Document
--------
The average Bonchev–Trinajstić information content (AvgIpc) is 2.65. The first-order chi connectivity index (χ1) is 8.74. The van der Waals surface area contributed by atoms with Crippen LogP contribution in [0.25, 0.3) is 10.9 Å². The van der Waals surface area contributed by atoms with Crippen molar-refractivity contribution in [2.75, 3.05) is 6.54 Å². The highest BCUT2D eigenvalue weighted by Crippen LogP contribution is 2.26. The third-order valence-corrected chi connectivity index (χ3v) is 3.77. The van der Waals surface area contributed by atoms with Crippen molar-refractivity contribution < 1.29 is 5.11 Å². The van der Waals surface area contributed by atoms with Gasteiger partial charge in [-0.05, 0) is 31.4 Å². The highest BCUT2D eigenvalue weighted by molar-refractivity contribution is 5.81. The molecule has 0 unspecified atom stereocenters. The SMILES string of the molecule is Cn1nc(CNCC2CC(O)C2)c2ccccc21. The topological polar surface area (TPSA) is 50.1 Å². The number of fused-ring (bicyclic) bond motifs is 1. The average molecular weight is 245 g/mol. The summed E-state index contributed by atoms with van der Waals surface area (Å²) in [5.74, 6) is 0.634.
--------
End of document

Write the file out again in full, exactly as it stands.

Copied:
The average Bonchev–Trinajstić information content (AvgIpc) is 2.65. The first-order chi connectivity index (χ1) is 8.74. The van der Waals surface area contributed by atoms with Crippen LogP contribution in [0.25, 0.3) is 10.9 Å². The van der Waals surface area contributed by atoms with Crippen molar-refractivity contribution in [2.75, 3.05) is 6.54 Å². The highest BCUT2D eigenvalue weighted by Crippen LogP contribution is 2.26. The third-order valence-corrected chi connectivity index (χ3v) is 3.77. The van der Waals surface area contributed by atoms with Crippen molar-refractivity contribution < 1.29 is 5.11 Å². The van der Waals surface area contributed by atoms with Gasteiger partial charge in [-0.05, 0) is 31.4 Å². The highest BCUT2D eigenvalue weighted by molar-refractivity contribution is 5.81. The molecule has 0 unspecified atom stereocenters. The SMILES string of the molecule is Cn1nc(CNCC2CC(O)C2)c2ccccc21. The topological polar surface area (TPSA) is 50.1 Å². The number of fused-ring (bicyclic) bond motifs is 1. The average molecular weight is 245 g/mol. The summed E-state index contributed by atoms with van der Waals surface area (Å²) in [5.74, 6) is 0.634.